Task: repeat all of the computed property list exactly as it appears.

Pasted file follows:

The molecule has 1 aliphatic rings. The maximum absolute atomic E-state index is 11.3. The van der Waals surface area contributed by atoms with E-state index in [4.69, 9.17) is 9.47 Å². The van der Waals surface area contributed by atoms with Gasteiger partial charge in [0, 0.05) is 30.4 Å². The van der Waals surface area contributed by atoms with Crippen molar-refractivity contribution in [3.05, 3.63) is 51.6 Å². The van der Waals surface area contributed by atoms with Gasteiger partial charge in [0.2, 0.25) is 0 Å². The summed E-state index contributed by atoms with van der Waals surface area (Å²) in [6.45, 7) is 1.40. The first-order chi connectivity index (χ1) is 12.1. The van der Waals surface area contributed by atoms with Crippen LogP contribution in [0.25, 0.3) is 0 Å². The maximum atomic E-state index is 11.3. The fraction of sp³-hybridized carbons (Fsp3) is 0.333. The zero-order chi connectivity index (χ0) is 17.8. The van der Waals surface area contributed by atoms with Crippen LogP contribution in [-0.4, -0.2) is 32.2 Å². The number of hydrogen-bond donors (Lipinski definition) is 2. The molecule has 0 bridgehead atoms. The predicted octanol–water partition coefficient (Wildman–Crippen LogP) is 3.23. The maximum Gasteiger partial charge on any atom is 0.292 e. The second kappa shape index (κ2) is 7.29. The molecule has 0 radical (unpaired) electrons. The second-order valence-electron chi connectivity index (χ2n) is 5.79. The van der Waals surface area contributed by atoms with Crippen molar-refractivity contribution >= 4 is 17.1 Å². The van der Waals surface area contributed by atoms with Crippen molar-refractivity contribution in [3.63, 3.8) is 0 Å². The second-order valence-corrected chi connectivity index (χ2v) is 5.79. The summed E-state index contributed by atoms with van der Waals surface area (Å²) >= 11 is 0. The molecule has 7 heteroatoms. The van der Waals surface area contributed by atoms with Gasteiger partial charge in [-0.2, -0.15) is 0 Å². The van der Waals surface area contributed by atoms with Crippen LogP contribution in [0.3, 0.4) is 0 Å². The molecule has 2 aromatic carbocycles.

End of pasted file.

The molecule has 1 aliphatic rings. The maximum absolute atomic E-state index is 11.3. The van der Waals surface area contributed by atoms with E-state index in [4.69, 9.17) is 9.47 Å². The van der Waals surface area contributed by atoms with Gasteiger partial charge in [0, 0.05) is 30.4 Å². The van der Waals surface area contributed by atoms with Crippen molar-refractivity contribution in [3.05, 3.63) is 51.6 Å². The van der Waals surface area contributed by atoms with Gasteiger partial charge in [0.2, 0.25) is 0 Å². The summed E-state index contributed by atoms with van der Waals surface area (Å²) in [6.45, 7) is 1.40. The first-order chi connectivity index (χ1) is 12.1. The van der Waals surface area contributed by atoms with Crippen LogP contribution in [0.25, 0.3) is 0 Å². The maximum atomic E-state index is 11.3. The fraction of sp³-hybridized carbons (Fsp3) is 0.333. The zero-order chi connectivity index (χ0) is 17.8. The van der Waals surface area contributed by atoms with Crippen LogP contribution in [-0.4, -0.2) is 32.2 Å². The number of hydrogen-bond donors (Lipinski definition) is 2. The molecule has 0 bridgehead atoms. The predicted octanol–water partition coefficient (Wildman–Crippen LogP) is 3.23. The maximum Gasteiger partial charge on any atom is 0.292 e. The second kappa shape index (κ2) is 7.29. The molecule has 0 radical (unpaired) electrons. The second-order valence-electron chi connectivity index (χ2n) is 5.79. The van der Waals surface area contributed by atoms with Crippen molar-refractivity contribution >= 4 is 17.1 Å². The van der Waals surface area contributed by atoms with Crippen molar-refractivity contribution in [3.63, 3.8) is 0 Å². The second-order valence-corrected chi connectivity index (χ2v) is 5.79. The summed E-state index contributed by atoms with van der Waals surface area (Å²) >= 11 is 0. The molecule has 7 heteroatoms. The van der Waals surface area contributed by atoms with Gasteiger partial charge in [-0.2, -0.15) is 0 Å². The van der Waals surface area contributed by atoms with Crippen LogP contribution in [0.3, 0.4) is 0 Å². The molecule has 2 aromatic carbocycles.